Women lawyers

We must do more to prevent women being 'lost to the law'

Linden Thomas, President of Birmingham Law Society, discusses three new initiatives to address gender inequality at the most senior levels of the law.

Woman solicitor

In 2019, 100 years since the Sex Disqualification (Removal) Act 1919 came into force and enabled women to practise law, the legal world is a promising place for women: we have a female President of the Supreme Court, we have until very recently had a female president of the Law Society of England and Wales, and more than half of pupil barristers and those admitted as solicitors in the last year were women.

Yet women in leadership positions in the law remain in the minority: nationwide, women account for only 29.3% of partners in private practice. There are plenty of women entering our profession, but they are not progressing in tandem with their male counterparts. Not even close.

'Lost to the law'

One of the reasons for fewer women at partnership level or equivalent, is that a number leave legal practice somewhere around the mid-point of their careers, before realising their full professional potential – they are 'lost to the law'. When this happens, our sector lose considerable knowledge and experience and we also lose valuable role models and potential sources of support for younger women.

I have experienced first-hand the value of female mentors and role models: I have been fortunate to have known a number of women in senior positions to whom I have looked for advice, support and inspiration as I have progressed in my own career.

But this is not the case for all women entering careers in law today. With the majority of boards and senior management teams still male-dominated, workplace policies, practices and cultures can inadvertently favour men, often making it difficult for women to sustain their careers beyond a certain point.

However hard we try to promote equality at the point of entry, we cannot achieve a representative gender balance at all levels of the legal profession without first addressing the unusually high rate of attrition of its female members.

At Birmingham Law Society, we believe that a multi-faceted approach is required. To this end, and to mark the centenary of women first being allowed to practise law, we are launching three new initiatives: to support women in the early stages of their legal careers, to celebrate those who inspire and challenge others, and to formally explore the factors contributing to senior-level gender inequality.

Women supporting women

In line with recommendations made in the 2018 'Women in Leadership in Law' report published by the Law Society, which calls for more ideas that involve 'women supporting women', we are introducing a new peer-to-peer, inter-organisational mentoring scheme for our members. There are some conversations that can be difficult to have with even the most supportive colleagues from within one's own organisation, and with such a large and diverse membership Birmingham Law Society is uniquely placed to provide access to impartial mentors from a broad range of practices.

Mentors and mentees are currently being recruited for the scheme, which is due to launch in the autumn. To assess impact, at the end of the year participants will be asked to reflect on their experience – whether they feel the scheme helped them (and in what ways), and whether they would recommend it to others.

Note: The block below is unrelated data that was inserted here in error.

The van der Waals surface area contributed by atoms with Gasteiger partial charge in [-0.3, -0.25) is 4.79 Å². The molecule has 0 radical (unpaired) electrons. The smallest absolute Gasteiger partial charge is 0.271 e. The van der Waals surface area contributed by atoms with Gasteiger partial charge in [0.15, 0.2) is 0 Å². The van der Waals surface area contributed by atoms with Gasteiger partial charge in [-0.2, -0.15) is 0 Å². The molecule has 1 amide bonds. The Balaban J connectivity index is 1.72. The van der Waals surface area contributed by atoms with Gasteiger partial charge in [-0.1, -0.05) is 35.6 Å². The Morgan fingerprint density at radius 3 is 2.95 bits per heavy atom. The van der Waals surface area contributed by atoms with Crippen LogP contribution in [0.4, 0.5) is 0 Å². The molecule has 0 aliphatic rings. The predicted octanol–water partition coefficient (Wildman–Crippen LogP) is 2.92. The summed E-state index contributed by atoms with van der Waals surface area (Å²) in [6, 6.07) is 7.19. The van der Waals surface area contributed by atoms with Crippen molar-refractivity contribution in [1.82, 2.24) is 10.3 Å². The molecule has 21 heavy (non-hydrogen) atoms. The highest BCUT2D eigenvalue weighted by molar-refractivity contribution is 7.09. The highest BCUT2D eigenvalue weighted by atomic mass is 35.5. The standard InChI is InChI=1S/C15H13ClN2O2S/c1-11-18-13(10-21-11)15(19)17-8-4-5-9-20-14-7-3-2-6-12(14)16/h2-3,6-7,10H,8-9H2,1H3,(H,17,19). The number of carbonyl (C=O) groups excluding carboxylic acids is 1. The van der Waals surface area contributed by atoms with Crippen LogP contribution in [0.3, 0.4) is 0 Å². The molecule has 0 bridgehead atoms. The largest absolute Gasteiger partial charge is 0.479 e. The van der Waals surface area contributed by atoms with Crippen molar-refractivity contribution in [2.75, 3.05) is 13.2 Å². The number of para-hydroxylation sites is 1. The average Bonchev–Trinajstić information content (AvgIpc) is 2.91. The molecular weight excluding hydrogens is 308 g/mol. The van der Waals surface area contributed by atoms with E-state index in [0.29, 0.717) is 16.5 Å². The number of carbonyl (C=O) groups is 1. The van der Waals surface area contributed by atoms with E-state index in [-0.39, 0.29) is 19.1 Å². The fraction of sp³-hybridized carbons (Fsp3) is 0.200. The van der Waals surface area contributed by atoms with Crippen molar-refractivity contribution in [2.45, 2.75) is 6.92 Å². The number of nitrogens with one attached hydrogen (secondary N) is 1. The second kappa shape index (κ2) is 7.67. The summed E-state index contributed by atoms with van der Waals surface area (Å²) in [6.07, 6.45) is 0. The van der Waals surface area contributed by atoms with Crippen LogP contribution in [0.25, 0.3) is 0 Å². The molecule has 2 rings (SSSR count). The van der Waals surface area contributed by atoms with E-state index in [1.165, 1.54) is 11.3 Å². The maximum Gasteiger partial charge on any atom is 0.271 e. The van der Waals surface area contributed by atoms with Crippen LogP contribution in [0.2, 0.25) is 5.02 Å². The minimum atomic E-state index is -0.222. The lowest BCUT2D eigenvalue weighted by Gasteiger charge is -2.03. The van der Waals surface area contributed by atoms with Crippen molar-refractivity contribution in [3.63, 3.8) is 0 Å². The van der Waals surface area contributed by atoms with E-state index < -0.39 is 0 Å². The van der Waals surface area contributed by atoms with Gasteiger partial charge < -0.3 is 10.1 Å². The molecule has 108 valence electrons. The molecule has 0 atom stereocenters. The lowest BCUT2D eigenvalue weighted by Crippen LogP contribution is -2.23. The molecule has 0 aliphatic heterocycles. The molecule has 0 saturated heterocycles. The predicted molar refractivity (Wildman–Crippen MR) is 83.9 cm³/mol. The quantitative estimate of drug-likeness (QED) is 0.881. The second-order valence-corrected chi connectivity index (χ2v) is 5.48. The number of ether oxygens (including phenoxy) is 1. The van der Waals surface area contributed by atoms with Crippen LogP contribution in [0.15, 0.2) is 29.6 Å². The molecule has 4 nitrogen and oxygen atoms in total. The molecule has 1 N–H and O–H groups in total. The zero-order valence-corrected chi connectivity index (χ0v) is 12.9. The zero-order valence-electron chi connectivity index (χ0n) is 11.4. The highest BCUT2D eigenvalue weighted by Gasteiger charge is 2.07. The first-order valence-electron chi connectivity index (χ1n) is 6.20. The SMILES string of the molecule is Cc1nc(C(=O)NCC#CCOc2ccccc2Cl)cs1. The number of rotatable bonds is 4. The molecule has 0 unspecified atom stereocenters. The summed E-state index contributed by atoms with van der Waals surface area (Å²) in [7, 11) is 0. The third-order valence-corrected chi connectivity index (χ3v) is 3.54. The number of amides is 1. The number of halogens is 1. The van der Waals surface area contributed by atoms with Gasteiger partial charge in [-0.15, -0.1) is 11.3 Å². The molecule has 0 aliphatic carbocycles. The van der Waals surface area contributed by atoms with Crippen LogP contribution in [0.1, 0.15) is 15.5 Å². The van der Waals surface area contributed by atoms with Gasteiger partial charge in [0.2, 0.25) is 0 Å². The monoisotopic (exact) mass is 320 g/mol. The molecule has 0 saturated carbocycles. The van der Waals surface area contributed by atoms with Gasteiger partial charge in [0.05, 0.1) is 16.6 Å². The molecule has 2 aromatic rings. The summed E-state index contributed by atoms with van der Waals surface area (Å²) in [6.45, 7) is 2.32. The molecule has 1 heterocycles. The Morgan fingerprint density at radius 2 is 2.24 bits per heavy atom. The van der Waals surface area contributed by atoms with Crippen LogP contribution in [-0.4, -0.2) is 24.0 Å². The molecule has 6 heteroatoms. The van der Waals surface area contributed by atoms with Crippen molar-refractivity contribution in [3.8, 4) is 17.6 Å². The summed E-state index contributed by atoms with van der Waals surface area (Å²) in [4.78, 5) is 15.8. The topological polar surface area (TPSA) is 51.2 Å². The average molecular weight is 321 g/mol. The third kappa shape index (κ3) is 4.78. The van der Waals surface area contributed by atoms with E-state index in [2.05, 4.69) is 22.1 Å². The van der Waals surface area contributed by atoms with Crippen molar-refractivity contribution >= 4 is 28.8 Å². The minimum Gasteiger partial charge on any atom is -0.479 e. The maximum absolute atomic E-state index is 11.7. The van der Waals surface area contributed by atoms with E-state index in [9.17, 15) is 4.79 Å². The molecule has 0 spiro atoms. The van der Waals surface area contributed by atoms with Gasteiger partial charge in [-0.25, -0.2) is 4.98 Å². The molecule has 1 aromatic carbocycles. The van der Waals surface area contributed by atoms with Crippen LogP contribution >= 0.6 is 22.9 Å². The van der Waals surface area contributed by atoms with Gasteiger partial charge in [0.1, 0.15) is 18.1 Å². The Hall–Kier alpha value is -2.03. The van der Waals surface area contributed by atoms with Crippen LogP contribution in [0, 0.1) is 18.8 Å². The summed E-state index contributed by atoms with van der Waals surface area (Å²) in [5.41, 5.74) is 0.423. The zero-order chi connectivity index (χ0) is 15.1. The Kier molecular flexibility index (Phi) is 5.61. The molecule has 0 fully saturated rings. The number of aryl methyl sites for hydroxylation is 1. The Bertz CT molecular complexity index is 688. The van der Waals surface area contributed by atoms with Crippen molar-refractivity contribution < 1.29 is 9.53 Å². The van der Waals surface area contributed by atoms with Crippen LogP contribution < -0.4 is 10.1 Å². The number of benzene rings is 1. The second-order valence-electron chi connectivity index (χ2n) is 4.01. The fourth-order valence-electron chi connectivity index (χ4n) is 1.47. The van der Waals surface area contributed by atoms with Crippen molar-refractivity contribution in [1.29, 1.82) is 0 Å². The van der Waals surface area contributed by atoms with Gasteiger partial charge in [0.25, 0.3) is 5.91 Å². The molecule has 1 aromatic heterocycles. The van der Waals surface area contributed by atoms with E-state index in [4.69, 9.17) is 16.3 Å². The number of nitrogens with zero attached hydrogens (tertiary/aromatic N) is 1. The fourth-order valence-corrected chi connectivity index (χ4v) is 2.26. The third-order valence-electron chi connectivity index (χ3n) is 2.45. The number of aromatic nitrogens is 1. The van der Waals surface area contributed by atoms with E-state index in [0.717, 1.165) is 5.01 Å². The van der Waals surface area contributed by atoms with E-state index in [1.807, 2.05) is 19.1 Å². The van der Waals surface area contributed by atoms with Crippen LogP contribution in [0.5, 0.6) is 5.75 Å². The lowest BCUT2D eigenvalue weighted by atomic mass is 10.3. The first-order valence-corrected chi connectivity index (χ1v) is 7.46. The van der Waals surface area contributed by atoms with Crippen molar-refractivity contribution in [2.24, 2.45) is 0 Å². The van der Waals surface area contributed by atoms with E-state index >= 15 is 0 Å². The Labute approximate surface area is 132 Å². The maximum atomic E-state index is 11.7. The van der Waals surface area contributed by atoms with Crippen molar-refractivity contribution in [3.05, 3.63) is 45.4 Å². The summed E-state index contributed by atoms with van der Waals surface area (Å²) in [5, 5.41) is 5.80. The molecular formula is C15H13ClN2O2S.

The Law Society report also highlights the importance of role modelling to demonstrate support of other women. It is this idea that forms the basis for our new social media campaign, #ThankYou100. Featuring videos of our female members expressing thanks to their role models, this campaign, which is running across Twitter and LinkedIn, is designed to recognise and celebrate those who have made a difference to women at all stages of their legal careers.

Research informing policy

Alongside this work to promote visibility and increase support for women practising law, we are also collaborating with academics from the University of Birmingham Law School on a new research project called 'Lost to the Law'. The project explores the factors that cause women to leave legal careers, what they go on to do and what, if anything, might have led to them choosing to stay. It will be running throughout 2019 and is due to publish its findings in the new year.

The knowledge garnered as a result of this kind of rigorous and independent academic research has the potential to be a tool for real change, enabling employers to make informed decisions about the policies and practices they can implement to support and enable women to remain in the profession.

I consider myself extremely fortunate to be leading a progressive organisation such as Birmingham Law Society, which, fittingly in this milestone anniversary year, is for the first time in its 200-year history being led by an all-female team of office holders. It is my hope that together, the initiatives that we have put in place will go some way towards reducing the rate of attrition of female legal professionals in the West Midlands and beyond, and in doing so will help to make the next 100 years even more fair and progressive than the last.

If you, or any women you know, have left the legal profession and would like to know more about participating in the Lost to the Law research project, please contact the researchers at the University of Birmingham at ceplerresearch@contacts.bham.ac.uk


Views expressed in our blogs are those of the authors and do not necessarily reflect those of the Law Society.

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